Why the World is One
The understanding of the unity of the world — in the human and natural sciences, and the arts — has remained steadfast from ancient metaphysics to contemporary phenomenology: the world is one accidentally and necessarily, as true and false, potentially and actually, and categorically. But these four ways of being one can be traced back to how unity is or comes to be present and / or absent in anything whatsoever. If presence and absence, however, have their common root in implication, then this is how the world is (and why it must be) one — for unity is implied in everything that is.
The volume contains the articles intitially held as talk at the conference "Is this real? Phenomenologies of the imaginary" at the Central-European Institute of Philosophy" (19-22.11.2013) as result of the research projects “Philosophical Investigations of the Body Experiences: Transdisciplinary Perspectives” (GAP 401/0/1164) and “Relevance of Subjectivity” (M300091201) in the Department of the Contemporary Continental Philosophy of the Institute of Philosophy of the Academy of Sciences, Prague.
The paper discusses the development of metaphysics understood as a philosophical discipline or science. The author would like to propose that the last period of Greek philosophy, that going from about the 3rd to the 6th centuries A.D., made new and interesting contributions to metaphysics as a philosophical discipline, indeed made metaphysics into a metaphysical science, while also bringing out the limits of such a science. The paper has four parts. In part I, D. O’Meara introduces the way in which the great Aristotelian commentator of the early 3rd century, Alexander of Aphrodisias, in interpreting Aristotle's metaphysical treatise, sought to find in it a metaphysical science. In part II of the paper, he attempts to show how the Neoplatonist philosopher of the early 5th century Syrianus, not only adopted Alexander's reading of Aristotle, but was also inspired by it in finding this same metaphysical science already in Plato. In part III of the paper, the author will show how all of this resulted in a masterpiece of metaphysics, the Elements of Theology written by Syrianus' pupil Proclus. Finally, in part IV, he would like to refer to what is perhaps the last great metaphysical work of Greek philosophy, the Treatise on First Principles written by Damascius, a work in which the limits of metaphysical science are explored with extraordinary subtlety and insistence. In adapting Alexander's formalization of Aristotelian metaphysical science to Platonism, Syrianus knew that such a science was a means towards, not the equivalent of, knowledge of the transcendent. Proclus knew it too, even if his Elements of Theology, in presenting metaphysical science with such systematic beauty, could give the impression of being a definitive statement. And, lest we have any illusions about the adequacy of our metaphysical science, Damascius could cure us of these, opening our minds to what lay behind, or above, our own metaphysical efforts.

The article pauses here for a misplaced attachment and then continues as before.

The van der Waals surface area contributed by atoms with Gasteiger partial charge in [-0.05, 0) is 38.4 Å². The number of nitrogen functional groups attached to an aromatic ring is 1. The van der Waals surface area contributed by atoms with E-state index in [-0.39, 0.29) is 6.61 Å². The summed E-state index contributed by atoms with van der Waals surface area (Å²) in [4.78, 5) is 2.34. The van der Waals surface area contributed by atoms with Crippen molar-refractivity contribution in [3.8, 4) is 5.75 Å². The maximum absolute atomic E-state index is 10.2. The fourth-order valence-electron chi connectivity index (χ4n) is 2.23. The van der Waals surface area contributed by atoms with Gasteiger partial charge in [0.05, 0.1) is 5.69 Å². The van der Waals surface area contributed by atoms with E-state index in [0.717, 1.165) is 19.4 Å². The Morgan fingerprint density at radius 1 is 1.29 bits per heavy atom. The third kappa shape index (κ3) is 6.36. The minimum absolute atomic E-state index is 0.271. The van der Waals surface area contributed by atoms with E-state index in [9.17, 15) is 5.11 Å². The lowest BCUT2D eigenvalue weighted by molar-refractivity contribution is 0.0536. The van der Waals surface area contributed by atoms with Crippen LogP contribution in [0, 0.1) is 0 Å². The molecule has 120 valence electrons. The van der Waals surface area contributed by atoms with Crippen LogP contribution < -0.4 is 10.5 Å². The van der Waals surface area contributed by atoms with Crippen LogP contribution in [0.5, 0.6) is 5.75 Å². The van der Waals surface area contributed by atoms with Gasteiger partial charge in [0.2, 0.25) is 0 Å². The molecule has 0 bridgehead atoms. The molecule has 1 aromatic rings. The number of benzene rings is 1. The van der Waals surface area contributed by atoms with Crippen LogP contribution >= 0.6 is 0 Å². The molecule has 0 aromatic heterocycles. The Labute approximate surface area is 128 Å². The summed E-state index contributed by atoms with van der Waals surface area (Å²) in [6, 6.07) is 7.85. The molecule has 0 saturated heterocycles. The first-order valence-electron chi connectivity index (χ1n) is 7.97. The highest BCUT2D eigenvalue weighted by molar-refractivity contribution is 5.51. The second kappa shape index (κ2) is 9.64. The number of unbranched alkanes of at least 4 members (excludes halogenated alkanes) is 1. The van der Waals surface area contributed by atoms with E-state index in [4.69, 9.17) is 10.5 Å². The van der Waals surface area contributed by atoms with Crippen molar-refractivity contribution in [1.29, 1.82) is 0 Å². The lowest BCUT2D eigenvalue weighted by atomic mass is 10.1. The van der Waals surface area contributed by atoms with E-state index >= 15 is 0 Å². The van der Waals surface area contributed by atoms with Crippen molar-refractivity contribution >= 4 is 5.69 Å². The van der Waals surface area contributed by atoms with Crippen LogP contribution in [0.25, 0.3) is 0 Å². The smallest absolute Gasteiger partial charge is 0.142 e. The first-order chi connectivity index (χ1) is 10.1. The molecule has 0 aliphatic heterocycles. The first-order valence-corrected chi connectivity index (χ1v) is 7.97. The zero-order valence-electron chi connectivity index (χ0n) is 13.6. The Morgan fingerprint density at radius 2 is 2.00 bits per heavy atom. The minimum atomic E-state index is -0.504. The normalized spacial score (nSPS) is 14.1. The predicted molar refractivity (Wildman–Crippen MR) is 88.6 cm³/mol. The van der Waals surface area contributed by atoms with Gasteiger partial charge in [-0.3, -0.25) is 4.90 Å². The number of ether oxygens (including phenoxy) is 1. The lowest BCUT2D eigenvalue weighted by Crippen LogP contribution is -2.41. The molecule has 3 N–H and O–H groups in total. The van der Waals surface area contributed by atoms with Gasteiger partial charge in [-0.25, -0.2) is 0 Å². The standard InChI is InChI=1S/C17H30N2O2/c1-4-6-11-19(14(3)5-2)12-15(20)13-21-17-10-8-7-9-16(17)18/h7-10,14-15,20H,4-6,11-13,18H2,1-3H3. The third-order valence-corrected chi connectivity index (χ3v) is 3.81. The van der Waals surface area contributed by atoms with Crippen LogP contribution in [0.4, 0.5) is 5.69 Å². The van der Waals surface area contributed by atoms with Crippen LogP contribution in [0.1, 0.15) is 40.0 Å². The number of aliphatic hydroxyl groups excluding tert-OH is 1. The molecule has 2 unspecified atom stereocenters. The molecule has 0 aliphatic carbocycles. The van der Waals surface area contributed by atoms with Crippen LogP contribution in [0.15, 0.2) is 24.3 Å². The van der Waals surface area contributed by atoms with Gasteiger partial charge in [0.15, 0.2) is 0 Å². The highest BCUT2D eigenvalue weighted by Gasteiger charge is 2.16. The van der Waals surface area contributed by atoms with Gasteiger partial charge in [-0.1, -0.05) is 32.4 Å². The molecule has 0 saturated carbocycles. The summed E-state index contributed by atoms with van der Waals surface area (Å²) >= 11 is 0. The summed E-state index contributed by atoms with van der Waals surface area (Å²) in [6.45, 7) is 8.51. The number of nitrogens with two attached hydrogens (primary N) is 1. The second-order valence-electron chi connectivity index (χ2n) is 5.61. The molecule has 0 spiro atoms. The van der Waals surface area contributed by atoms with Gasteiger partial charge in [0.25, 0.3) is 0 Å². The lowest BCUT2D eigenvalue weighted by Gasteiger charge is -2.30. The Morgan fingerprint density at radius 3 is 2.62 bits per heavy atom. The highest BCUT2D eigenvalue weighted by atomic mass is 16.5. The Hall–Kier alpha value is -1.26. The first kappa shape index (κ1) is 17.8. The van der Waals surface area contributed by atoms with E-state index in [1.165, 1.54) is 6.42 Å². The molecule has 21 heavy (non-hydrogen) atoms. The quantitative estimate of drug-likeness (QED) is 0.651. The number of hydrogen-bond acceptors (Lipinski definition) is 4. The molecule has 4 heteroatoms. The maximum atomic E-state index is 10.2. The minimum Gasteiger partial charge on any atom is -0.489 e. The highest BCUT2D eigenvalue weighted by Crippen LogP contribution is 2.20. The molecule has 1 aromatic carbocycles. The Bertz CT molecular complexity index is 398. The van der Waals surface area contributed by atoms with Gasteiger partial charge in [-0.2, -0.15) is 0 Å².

The author differs several approaches to law in classical eurasianism. These distinctions, on his opinion, are based on metalegal grounds – on «alleinheit» theory in the writings of L.P. Karsavin and on «phenomenological method» in the works of N.N. Alexeev
In this work two philosophical concepts are being examined: “world-picture” of Ludwig Wittgenstein and “lifeworld” of Edmund Husserl. The aim of this work is to show that these two concepts have much in common.
Edward Zalta's axiomatic metaphysics or Theory of abstract objects is a philosophical theory with powerful logical unit which enables us to analyze a lot of ontological categories, such as non-existent objects, properties and relationships, possible worlds, states of affairs and many others that are in focus of modern analytic philosophy. Rich expressive power of the Theory are directly related to its fundamental premise — the distinction between the two modes of predication: exemplification and encoding. The main concern of the paper is to clarify the structure of the universe which arise on the ground of that distinction and to demonstrate some of its problematic consequences.